PARIS — A Spanish judge Wednesday charged a top suspect in last month's train bombings in Madrid as an accomplice of the Sept. 11 hijackers, saying that new evidence ties him to the alleged mastermind of the 2001 attacks.
The indictment of Amer Azizi reflects the growing belief that the Moroccan fugitive is a lead operative who links the Sept. 11 plot and the train bombings that killed 191 people March 11. Witnesses have placed Azizi in Madrid after the train bombings, reinforcing suspicion that he played a central role, possibly as an emissary of Al Qaeda bosses elsewhere.
The charges, filed by veteran anti-terrorism magistrate Judge Baltasar Garzon, mean that Azizi joins a list of people, including Osama bin Laden, who are charged with terrorist murder in connection with the Sept. 11 attacks.
Garzon had charged Azizi in September with being part of a Madrid-based cell that allegedly aided Sept. 11 plotters and other Al Qaeda figures around the world.
The biggest revelation in Wednesday's indictment was an e-mail address, found in a search of Azizi's home after he fled to Iran in late 2001, that has been linked to Khalid Shaikh Mohammed, the jailed Al Qaeda leader accused of masterminding the hijack attacks. U.S. agents are holding top Al Qaeda figures such as Mohammed at a secret location without charges.
"A fundamental document ... connects Amer Azizi directly with those responsible for the terrorist attacks of Sept. 11, 2001, and concretely with Khalid Shaikh Mohammed via the e-mail address identified as Safar86@usa.net," the indictment says. The e-mail "was being used by an individual who facilitated trips for Al Qaeda members in direct connection with [Mohammed], organizer of the attacks."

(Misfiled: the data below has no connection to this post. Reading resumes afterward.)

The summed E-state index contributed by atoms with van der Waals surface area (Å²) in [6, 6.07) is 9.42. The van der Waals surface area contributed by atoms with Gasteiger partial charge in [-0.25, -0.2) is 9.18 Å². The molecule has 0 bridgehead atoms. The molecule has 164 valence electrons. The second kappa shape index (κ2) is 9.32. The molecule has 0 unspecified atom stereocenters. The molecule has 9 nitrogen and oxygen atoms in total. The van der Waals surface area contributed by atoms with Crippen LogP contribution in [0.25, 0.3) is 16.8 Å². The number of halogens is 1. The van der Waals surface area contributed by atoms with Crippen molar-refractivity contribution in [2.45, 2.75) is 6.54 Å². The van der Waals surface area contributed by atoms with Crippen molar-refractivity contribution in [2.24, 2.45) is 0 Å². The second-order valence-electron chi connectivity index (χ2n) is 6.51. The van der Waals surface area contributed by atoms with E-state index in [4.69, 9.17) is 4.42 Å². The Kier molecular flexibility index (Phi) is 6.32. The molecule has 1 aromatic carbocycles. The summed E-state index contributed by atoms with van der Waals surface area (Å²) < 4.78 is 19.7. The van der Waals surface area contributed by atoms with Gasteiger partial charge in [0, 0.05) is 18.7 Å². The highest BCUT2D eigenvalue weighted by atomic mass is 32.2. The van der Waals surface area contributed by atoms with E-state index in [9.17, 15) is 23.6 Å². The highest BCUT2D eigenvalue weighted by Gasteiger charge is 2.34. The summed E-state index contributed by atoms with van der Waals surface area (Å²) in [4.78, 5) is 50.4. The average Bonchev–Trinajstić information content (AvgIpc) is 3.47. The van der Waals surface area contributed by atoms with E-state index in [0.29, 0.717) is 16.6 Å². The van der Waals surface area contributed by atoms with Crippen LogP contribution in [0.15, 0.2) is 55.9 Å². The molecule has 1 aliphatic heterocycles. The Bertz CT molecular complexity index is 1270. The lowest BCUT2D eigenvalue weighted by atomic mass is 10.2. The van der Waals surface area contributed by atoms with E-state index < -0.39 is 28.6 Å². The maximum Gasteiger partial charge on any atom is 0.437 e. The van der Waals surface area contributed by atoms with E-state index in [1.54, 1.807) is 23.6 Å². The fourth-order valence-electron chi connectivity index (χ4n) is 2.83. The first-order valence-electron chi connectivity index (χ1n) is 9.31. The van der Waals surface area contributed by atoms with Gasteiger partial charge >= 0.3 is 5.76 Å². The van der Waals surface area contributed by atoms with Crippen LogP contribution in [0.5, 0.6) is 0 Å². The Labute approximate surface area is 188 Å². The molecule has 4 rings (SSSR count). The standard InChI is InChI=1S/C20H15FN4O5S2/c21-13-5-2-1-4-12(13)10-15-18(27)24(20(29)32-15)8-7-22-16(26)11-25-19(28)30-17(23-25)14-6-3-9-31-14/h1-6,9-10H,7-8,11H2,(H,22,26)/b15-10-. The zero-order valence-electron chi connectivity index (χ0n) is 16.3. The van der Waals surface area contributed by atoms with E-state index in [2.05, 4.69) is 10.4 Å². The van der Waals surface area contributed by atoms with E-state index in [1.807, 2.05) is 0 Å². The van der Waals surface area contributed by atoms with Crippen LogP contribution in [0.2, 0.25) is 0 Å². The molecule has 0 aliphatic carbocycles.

The judge has requested more information from U.S. and British agents investigating the e-mail address and the suspect who used it, documents say. A senior Spanish investigator recently told The Times that testimony from Al Qaeda suspects in U.S. custody had revealed contact between Azizi and Sept. 11 plotters via e-mail.
In addition, analysis of wiretaps from the summer of 2001 has bolstered accusations that Azizi helped coordinate a meeting in the coastal city of Tarragona between Mohamed Atta, the lead hijacker, and fellow suspect Ramzi Binalshibh, according to the documents. The calls suggest that Azizi and an Algerian based in Tarragona were involved in the meeting in July 2001 and aware of the subsequent escape of plotters to Pakistan, according to documents.
But the charges still appear to rest largely on the connecting of dots. Police have not cracked an enduring mystery: where Atta and Binalshibh spent four days when they dropped out of sight in Spain and allegedly finalized the plot, officials say.
The indictment, however, resolves a smaller mystery. Detective work and voice analysis have led authorities to a suspect named Farid Hilali, 35, a Moroccan in custody in Britain for immigration-related offenses. Hilali has been identified as the mystery caller who made apparent references to the impending hijacking attacks during phone conversations with Imad Barakat, the alleged chief of the Madrid cell, in August 2001.
Hilali, who first moved to Britain in 1987, also spent time in Germany -- the base of Atta and Binalshibh -- in 1999 and allegedly attended an Al Qaeda camp in Afghanistan, according to investigative documents.
Wiretaps show that Hilali told Barakat on Aug. 27, 2001, that he "had entered into the field of aviation" and "cut the throat of the eagle" -- an apparent reference to the United States. He also said he would have something to show Barakat in about a month.